Monday, December 28, 2009

Atlantic Crossing

We timed our crossing to coincide with the end of hurricane season in the Atlantic.  We had calculated that the 2711 mile trip would take us 21 days at an average speed of 5.5 knots.  This was our 3rd big ocean crossing (already having done the Pacific and the Indian Oceans) so we were not at all nervous.  In fact, we were looking forward to the trip.

The first 2 days were light winds and we struggled to keep the spinnaker full.  This was not unexpected.  The seasonal winds didn’t really kick in until around Cape Verde which was 500 miles south of us so we just concentrated on going south for a couple days before we turned west.    After only 2 days, the winds picked up and we had ideal conditions for  almost 2 weeks.  We had moderate winds (15 – 20 knots) from a consistent direction (north east), no squalls and only 6 foot swells (which is about as small as you will get in the Atlantic).
We saw lots of dolphins.  A large pod would show up every couple of days and swim with us for 10 – 20 minutes.  My favourite part is when they can be seen coming from some distance away at high speed, jumping over the waves.  They look like the cavalry coming to the rescue.

We also had a few flying fish end up on the deck each night.  Usually we can hear them when they hit the deck and they frantically flip about, I assume trying to launch themselves back into the water.  This tends to leave a lot of scales and slime on the deck but it also alerts us to their presence so we can often flip them back in the water while they are still alive.  Unfortunately, sometimes we don’t hear them and only find them days later hidden in behind some fuel jugs or lines on the deck rotting away and stinking up a storm.

We only saw one whale and very few ships on this trip.  We saw a couple of freighters in the first two days when we were within 200 miles of the Canary Islands and then no more until we approached the Barbados 19 days later.  On day 8, we passed a “tall ship” and Stephen called them up on the VHF radio for a little chat which was the highlight of our day.

In the past, we have lost a lot of weight on our passages due to difficult sailing.  This trip, we gained weight.  I had prepared lots of things in advance like chili, and pasta sauce and curries.  Plus, the trip was so smooth, I did some baking on the way and we ate really well.  After 2 weeks, we were thinking “this is way too easy… Anybody could do this”.  I think we jinxed ourselves.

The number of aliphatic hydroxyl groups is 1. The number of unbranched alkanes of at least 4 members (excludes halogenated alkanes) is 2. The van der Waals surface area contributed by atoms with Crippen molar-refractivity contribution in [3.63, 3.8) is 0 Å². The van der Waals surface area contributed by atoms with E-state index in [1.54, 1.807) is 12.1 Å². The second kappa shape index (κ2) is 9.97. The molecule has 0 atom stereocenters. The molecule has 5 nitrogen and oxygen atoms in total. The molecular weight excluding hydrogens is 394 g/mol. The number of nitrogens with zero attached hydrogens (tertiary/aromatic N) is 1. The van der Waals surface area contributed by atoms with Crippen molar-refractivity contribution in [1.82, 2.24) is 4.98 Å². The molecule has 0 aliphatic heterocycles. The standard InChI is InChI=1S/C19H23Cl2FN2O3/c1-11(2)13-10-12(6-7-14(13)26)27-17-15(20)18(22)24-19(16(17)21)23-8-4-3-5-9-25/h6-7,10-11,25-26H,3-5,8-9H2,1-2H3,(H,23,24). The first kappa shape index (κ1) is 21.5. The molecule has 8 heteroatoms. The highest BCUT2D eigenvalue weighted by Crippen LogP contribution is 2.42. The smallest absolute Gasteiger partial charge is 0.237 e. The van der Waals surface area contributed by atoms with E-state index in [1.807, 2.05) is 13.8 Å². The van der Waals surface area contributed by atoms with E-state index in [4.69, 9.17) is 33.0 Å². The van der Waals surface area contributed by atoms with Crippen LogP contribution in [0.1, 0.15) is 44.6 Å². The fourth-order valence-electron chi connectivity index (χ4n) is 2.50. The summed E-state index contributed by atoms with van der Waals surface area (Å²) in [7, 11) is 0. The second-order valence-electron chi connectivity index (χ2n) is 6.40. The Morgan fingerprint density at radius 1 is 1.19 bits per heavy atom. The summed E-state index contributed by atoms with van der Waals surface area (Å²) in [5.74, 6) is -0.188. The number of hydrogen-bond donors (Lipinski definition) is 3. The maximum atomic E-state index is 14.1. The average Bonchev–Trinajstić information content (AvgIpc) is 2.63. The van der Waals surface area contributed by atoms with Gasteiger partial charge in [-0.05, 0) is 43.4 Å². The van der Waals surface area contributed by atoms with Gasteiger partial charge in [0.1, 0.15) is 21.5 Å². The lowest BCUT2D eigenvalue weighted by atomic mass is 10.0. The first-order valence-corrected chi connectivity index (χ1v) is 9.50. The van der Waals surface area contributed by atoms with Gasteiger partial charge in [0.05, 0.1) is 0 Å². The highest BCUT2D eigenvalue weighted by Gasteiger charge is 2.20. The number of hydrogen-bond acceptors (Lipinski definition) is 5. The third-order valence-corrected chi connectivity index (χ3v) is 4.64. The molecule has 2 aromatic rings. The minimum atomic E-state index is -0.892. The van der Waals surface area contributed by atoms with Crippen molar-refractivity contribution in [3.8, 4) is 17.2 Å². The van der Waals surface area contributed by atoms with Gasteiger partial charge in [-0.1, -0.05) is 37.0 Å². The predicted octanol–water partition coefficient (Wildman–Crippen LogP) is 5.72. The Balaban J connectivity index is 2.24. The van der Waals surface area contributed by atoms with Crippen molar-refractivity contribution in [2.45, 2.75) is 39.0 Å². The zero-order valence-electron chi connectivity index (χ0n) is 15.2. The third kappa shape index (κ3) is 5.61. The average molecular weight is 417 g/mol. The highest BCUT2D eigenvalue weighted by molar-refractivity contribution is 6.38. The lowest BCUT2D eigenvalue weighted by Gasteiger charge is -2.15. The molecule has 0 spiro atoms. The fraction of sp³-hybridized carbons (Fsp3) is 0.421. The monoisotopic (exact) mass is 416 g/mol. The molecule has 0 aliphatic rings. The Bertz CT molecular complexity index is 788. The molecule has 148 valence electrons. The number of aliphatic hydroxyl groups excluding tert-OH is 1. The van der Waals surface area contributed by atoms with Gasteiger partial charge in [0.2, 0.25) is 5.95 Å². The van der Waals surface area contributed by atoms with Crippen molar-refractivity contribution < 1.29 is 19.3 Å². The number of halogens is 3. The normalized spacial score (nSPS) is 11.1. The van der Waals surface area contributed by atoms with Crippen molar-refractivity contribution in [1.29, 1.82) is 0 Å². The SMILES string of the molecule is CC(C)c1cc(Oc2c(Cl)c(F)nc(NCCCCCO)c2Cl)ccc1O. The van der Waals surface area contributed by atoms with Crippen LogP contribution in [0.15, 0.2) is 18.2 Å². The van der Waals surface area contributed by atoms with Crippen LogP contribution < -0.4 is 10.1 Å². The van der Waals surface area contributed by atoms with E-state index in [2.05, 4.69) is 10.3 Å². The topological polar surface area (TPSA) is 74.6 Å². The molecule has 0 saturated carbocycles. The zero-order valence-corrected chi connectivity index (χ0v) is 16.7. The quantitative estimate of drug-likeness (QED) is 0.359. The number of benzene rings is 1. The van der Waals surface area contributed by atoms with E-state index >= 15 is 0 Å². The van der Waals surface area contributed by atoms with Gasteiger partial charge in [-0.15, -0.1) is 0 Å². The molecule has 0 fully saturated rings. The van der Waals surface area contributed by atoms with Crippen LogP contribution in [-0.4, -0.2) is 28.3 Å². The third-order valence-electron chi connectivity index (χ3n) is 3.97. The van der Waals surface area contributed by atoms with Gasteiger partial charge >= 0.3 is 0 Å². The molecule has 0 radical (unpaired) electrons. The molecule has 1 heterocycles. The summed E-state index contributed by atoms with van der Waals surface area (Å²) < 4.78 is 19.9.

On day 15, the winds rose, the skies clouded over, squalls came at us from several directions.  We would get the swell from one side and the wind driven waves from the other, which created an extreme rocking motion.  Cans in the cupboard and books on the shelves banged back and forth.  We had to stuff towels and socks etc. in the cupboards to stop the noise and potential damage.  This went on for 5 days and was particularly troublesome at night because you can’t see the squalls coming.  If it is a really big squall, it will show up on radar but a small squall sometimes doesn’t show up and so you get a few surprises. During the night, the squalls often brought rain which blew horizontally through the cock-pit and we would get soaked.  (The photo below is what a squall looks like.  The next photo is what a nice day at sea looks like.)

After a couple days, the waves and the swell had increased up to 10 - 15 feet so we could no longer sail our course.  We had to head off course by at least 20 degrees and then tack back and forth along our path which added many extra miles to the crossing.  In the end though, we completed the crossing in 19 days and 8 hours which was less than the 21 days we had estimated so we were pleased. 

We arrived in Barbados in the late afternoon and checked in through customs, immigration and quarantine in the commercial port of Bridgetown. After completing all the formalities, we left the port and dropped anchor in Carlisle Bay just before dark.  We were too tired to inflate the dinghy and lower it into the water in order to go to shore so we spent our first night in Barbados watching the sunset from the cockpit, sipping a glass of wine, while we listened to the reggae music coming from a beach bar on shore.   I think we are going to like it here.


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